Homegrown Superhereos

Okay- so I understand the obsession between little boys and superheroes, and little girls with princesses. They are both marketed as being good and strong and, most importantly, magically strong. As a kid, I definitely had Princess Leia Underoos. I’m reasonably sure that I pretended to be Wonder Woman– and if not her, definitely Indiana Jones-ette.

But I also pretended to be an Indian Princess after watching a Gandi miniseries with my Mom, complete with a green-checked tablecloth tied around my face. It is that memory that prompted me to make them superhero capes of a more specialized variety.

Thanks to hot wheels, Zach is obsessed with flames. Not fire, thankfully, just flames. Elliot loves water–especially pouring it, which is why he still uses a sippy cup. While I was in the cape-making mode, I also had a belated birthday cape (as in from August!) for a friend of mine’s daughter, and a birthday party coming up for another little girl, the tinkerbell-loving daughter of one of my favorite feminist friends.

Superhero Capes for everyone!

I use the pattern from the Puking Pustilles website and imagination for everything else.

Since I can’t draw worth a darn, I did a google search for the type of clip-art I needed and found excellent examples for the flames, water splat, fairy (then a sword, see above about feminist friend), and a crown.

Once I decided what I wanted, I sized them appropriately in the photo editor and then printed onto regular paper.

Next I traced the designs onto interfacing. Then you choose your felt colors and iron on according to the package directions. Cut off the excess felt and iron-on the felt to the cape.


Now– all of this went without a hitch and is actually the most time consuming of the process. In theory. If you actually sew with any regularity. Me? Well, it took forever, but that wasn’t the capes’ fault. First, I had knotting and breaking problems with the bobbin. I took off the sewing plate to clean it, found this.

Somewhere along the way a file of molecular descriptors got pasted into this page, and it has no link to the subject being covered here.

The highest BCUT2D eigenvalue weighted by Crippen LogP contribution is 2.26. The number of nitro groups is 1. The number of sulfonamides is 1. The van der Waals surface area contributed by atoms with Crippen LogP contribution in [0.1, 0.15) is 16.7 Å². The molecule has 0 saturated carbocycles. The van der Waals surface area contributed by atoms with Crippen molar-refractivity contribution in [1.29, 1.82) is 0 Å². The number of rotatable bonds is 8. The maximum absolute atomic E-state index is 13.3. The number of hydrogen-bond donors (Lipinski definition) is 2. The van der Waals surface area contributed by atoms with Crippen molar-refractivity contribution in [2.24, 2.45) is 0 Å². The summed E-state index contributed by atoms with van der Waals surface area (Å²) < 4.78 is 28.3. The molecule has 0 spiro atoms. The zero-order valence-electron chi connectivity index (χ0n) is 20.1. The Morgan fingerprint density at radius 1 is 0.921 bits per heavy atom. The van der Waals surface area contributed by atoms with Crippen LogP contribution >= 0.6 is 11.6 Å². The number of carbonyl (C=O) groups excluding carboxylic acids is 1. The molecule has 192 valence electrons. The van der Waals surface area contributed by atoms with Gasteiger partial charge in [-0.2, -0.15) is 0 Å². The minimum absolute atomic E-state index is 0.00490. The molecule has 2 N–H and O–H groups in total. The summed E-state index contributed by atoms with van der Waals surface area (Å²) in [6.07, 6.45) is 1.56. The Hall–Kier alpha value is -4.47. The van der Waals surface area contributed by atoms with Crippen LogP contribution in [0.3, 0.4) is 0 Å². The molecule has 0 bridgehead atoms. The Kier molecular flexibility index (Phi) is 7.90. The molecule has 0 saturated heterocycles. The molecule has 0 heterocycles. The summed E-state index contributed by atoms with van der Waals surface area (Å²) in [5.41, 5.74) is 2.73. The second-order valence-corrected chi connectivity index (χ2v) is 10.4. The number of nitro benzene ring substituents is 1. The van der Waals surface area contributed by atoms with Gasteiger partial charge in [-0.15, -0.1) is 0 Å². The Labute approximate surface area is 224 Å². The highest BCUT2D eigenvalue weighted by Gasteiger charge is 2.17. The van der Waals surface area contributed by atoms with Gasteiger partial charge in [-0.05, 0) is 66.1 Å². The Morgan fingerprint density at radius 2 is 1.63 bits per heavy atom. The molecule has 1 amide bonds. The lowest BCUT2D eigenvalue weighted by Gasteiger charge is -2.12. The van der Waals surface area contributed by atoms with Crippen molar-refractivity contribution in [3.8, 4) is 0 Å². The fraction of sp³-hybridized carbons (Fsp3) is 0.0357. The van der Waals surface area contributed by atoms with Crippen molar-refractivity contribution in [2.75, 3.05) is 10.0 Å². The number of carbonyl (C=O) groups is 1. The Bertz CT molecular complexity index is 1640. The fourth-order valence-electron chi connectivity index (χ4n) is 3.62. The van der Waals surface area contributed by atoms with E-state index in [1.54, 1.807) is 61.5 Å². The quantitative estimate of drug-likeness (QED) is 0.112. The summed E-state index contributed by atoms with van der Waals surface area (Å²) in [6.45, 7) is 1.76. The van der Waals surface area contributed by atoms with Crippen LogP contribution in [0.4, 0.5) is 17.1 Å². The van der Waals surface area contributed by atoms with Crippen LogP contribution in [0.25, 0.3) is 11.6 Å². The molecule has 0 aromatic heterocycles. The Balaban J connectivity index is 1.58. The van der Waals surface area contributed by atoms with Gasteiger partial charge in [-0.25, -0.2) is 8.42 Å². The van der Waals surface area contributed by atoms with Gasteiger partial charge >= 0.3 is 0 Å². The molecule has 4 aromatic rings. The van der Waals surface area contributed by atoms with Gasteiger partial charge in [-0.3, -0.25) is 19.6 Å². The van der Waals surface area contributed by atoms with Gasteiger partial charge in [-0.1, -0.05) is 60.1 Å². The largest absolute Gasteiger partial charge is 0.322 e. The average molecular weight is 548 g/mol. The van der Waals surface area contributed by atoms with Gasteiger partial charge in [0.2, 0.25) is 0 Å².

Which of course led me to take the rest of the machine apart (following manufacturers instructions) and clean/oil inside. Then, since I had already read 6 pages of the manual, I decided to stop a read the rest of it. Which sent me back to the store to get new needles. After that, I needed to practice my stitches before sewing the capes (I have never followed that step in sewing instructions before–it actually made a huge difference in the final product.)

Then it was time to sew.

Elliot’s superhero cape, aka Commander H2O:

Zach’s superhero cape, aka Captain Fire Flame:

I wasn’t even surprised when Zach, instead of falling onto the cape with love and amazement, just looked at me and said, “that doesn’t look like a Batman cape.” I was annoyed–but not surprised.

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Homegrown Superhereos by Scattermom, unless otherwise expressly stated, is licensed under a Creative Commons Attribution-NonCommercial-NoDerivs 3.0 Unported License.

  • Minnie

    I also looked at the same website as you for cape pattern! But sadly, I’m not very talented when it comes to sewing, just learning how to use machine. I’ve been practicing very simple bags and in the meantime bought a cape from http://www.powercapes.com